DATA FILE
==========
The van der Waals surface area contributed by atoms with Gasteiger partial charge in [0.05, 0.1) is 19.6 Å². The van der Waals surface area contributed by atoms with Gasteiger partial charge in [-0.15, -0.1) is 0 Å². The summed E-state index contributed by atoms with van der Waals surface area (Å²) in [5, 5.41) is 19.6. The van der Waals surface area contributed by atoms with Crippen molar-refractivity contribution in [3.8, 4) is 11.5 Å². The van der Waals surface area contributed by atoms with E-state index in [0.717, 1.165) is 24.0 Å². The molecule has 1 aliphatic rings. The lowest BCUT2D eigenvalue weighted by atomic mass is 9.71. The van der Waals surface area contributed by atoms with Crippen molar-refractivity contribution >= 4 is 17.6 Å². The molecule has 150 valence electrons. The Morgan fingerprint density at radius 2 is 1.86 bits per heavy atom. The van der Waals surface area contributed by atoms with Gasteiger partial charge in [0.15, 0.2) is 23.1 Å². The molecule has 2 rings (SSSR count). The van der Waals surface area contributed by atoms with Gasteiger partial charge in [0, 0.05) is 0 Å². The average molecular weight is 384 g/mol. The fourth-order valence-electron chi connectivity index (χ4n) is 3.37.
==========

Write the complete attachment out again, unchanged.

The van der Waals surface area contributed by atoms with Gasteiger partial charge in [0.05, 0.1) is 19.6 Å². The van der Waals surface area contributed by atoms with Gasteiger partial charge in [-0.15, -0.1) is 0 Å². The summed E-state index contributed by atoms with van der Waals surface area (Å²) in [5, 5.41) is 19.6. The van der Waals surface area contributed by atoms with Crippen molar-refractivity contribution in [3.8, 4) is 11.5 Å². The van der Waals surface area contributed by atoms with E-state index in [0.717, 1.165) is 24.0 Å². The molecule has 1 aliphatic rings. The lowest BCUT2D eigenvalue weighted by atomic mass is 9.71. The van der Waals surface area contributed by atoms with Crippen molar-refractivity contribution >= 4 is 17.6 Å². The molecule has 150 valence electrons. The Morgan fingerprint density at radius 2 is 1.86 bits per heavy atom. The van der Waals surface area contributed by atoms with Gasteiger partial charge in [0.15, 0.2) is 23.1 Å². The molecule has 2 rings (SSSR count). The van der Waals surface area contributed by atoms with Gasteiger partial charge in [0, 0.05) is 0 Å². The average molecular weight is 384 g/mol. The fourth-order valence-electron chi connectivity index (χ4n) is 3.37.